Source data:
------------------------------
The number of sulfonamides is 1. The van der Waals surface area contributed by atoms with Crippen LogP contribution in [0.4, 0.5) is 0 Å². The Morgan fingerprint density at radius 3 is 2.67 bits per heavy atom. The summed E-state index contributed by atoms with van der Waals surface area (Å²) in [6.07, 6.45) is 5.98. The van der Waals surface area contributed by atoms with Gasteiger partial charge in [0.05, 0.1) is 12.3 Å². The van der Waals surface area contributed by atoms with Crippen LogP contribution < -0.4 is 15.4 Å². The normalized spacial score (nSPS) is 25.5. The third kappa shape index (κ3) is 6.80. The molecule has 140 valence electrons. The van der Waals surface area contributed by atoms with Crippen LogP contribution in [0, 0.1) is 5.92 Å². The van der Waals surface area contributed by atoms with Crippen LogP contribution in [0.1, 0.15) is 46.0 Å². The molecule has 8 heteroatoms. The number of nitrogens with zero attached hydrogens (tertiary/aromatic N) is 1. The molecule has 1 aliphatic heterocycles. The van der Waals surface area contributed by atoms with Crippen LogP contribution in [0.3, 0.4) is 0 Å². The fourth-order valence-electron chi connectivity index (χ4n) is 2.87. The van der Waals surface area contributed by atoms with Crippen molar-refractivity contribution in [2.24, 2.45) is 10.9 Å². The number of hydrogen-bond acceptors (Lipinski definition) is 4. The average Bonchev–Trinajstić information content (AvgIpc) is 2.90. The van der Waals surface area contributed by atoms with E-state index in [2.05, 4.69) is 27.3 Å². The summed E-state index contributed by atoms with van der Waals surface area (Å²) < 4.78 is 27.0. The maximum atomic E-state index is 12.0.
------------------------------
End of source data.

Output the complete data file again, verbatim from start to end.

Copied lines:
The number of sulfonamides is 1. The van der Waals surface area contributed by atoms with Crippen LogP contribution in [0.4, 0.5) is 0 Å². The Morgan fingerprint density at radius 3 is 2.67 bits per heavy atom. The summed E-state index contributed by atoms with van der Waals surface area (Å²) in [6.07, 6.45) is 5.98. The van der Waals surface area contributed by atoms with Gasteiger partial charge in [0.05, 0.1) is 12.3 Å². The van der Waals surface area contributed by atoms with Crippen LogP contribution < -0.4 is 15.4 Å². The normalized spacial score (nSPS) is 25.5. The third kappa shape index (κ3) is 6.80. The molecule has 140 valence electrons. The van der Waals surface area contributed by atoms with Crippen LogP contribution in [0, 0.1) is 5.92 Å². The van der Waals surface area contributed by atoms with Crippen LogP contribution in [0.1, 0.15) is 46.0 Å². The molecule has 8 heteroatoms. The number of nitrogens with zero attached hydrogens (tertiary/aromatic N) is 1. The molecule has 1 aliphatic heterocycles. The van der Waals surface area contributed by atoms with Crippen LogP contribution in [0.3, 0.4) is 0 Å². The fourth-order valence-electron chi connectivity index (χ4n) is 2.87. The van der Waals surface area contributed by atoms with Crippen molar-refractivity contribution in [2.24, 2.45) is 10.9 Å². The number of hydrogen-bond acceptors (Lipinski definition) is 4. The average Bonchev–Trinajstić information content (AvgIpc) is 2.90. The van der Waals surface area contributed by atoms with E-state index in [2.05, 4.69) is 27.3 Å². The summed E-state index contributed by atoms with van der Waals surface area (Å²) < 4.78 is 27.0. The maximum atomic E-state index is 12.0.